Finally, after two months with very little rain, the weather has broken and the middle catchment received 18mm in a 24hour period on top of 6mm in the previous 24hour period. That led to the Ayr, Lugar and all the tributary burns coming into spate and giving the river a good clear out. The algae on the bed of the river was thick and this can deplete oxygen levels overnight which can reduce juvenile survival.
This spate was long over due as we were still seeing the odd smolt at Catrine up to the end of last week, presumably held up by the lack of rainfall and dams. Now there’s been adequate water, the smolts will almost certainly have left the river and the fresh but delayed Spring run are heading upstream.
While the Government requires that all Springers are returned before the 1st April each year, the board further recommends that no fish are taken until the 1st June. We also encourage anglers to return as many salmon as possible and bear in mind with June on us tomorrow, the fish entering now really are Springers that have been delayed so while it may be tempting to take them, please consider this carefully before you do as the Spring stock is only just recovering after years in the doldrums. There should be plenty of time to catch a summer grilse which aren’t as scarce as the spring fish.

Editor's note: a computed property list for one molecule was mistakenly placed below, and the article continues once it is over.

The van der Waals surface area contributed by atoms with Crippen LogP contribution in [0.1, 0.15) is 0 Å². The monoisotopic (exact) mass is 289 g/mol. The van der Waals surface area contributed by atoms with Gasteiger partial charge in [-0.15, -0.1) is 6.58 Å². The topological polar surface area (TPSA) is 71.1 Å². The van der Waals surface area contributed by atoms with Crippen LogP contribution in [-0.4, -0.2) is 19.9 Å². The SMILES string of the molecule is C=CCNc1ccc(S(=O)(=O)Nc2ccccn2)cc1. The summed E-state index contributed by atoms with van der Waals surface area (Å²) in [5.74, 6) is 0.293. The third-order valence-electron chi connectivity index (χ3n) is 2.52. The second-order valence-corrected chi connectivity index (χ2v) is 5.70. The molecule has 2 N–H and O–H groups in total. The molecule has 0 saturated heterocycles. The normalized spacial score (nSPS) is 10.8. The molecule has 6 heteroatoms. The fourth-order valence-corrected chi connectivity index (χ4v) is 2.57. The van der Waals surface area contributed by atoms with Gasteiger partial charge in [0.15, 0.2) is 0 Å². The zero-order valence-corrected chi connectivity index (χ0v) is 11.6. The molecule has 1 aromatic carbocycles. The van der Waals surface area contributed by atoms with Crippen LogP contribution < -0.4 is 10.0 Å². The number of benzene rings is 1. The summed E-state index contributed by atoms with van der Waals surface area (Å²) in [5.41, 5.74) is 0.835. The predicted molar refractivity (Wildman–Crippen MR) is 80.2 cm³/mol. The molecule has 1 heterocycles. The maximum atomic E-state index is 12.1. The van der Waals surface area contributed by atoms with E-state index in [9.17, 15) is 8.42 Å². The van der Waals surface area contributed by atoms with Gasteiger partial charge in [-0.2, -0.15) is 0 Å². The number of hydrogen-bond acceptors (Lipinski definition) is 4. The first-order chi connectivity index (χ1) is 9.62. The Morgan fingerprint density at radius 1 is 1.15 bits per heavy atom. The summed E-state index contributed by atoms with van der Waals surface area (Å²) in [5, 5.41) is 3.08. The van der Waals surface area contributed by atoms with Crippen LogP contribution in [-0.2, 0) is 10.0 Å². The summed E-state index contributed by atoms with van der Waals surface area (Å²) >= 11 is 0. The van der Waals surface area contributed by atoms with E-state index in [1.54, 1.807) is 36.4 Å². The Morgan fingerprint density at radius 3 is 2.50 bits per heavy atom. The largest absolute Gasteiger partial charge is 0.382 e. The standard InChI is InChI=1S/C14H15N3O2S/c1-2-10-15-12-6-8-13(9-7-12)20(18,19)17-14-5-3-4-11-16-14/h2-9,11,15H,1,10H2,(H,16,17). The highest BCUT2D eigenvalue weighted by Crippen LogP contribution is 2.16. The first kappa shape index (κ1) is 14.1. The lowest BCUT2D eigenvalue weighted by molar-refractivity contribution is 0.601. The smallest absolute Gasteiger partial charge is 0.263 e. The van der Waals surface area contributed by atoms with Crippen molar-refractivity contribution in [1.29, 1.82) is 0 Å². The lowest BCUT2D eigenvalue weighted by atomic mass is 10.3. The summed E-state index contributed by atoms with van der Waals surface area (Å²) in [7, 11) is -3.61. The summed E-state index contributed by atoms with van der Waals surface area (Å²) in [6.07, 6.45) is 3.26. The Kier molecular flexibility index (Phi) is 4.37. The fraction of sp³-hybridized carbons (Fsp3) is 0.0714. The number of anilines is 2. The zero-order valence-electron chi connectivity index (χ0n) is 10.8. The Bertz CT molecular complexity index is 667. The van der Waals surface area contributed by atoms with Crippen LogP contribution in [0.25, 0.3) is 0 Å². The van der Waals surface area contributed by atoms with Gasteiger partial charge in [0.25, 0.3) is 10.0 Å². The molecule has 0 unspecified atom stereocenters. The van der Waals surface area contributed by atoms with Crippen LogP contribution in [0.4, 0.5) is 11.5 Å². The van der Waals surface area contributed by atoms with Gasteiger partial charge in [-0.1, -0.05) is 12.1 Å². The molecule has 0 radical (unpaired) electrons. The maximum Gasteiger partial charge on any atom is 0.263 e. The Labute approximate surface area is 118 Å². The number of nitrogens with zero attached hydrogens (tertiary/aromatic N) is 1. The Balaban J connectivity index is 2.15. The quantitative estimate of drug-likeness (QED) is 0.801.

With the Ayr catchment designated Category 2 in the Government’s conservation assessment for 2019, this shouldn’t lead to a return to widespread killing of salmon and anglers must consider carefully their actions before taking any fish. If C&R levels drop to a level that the Government considers unacceptable, then it won’t take them long to return the river back to mandatory catch and release for conservation purposes. No one wants that forced on the river or anglers so it is best to refrain from taking anything but an occasional salmon and then only if you really feel it justifiable. The Ayr’s juvenile stocks showed an upturn following the first years introduction of mandatory C&R and this illustrates that exploitation does limit the number of eggs deposited. There are plenty of other problems facing our salmon too but anglers can influence future productivity and that’s why we are sharing this conservation message.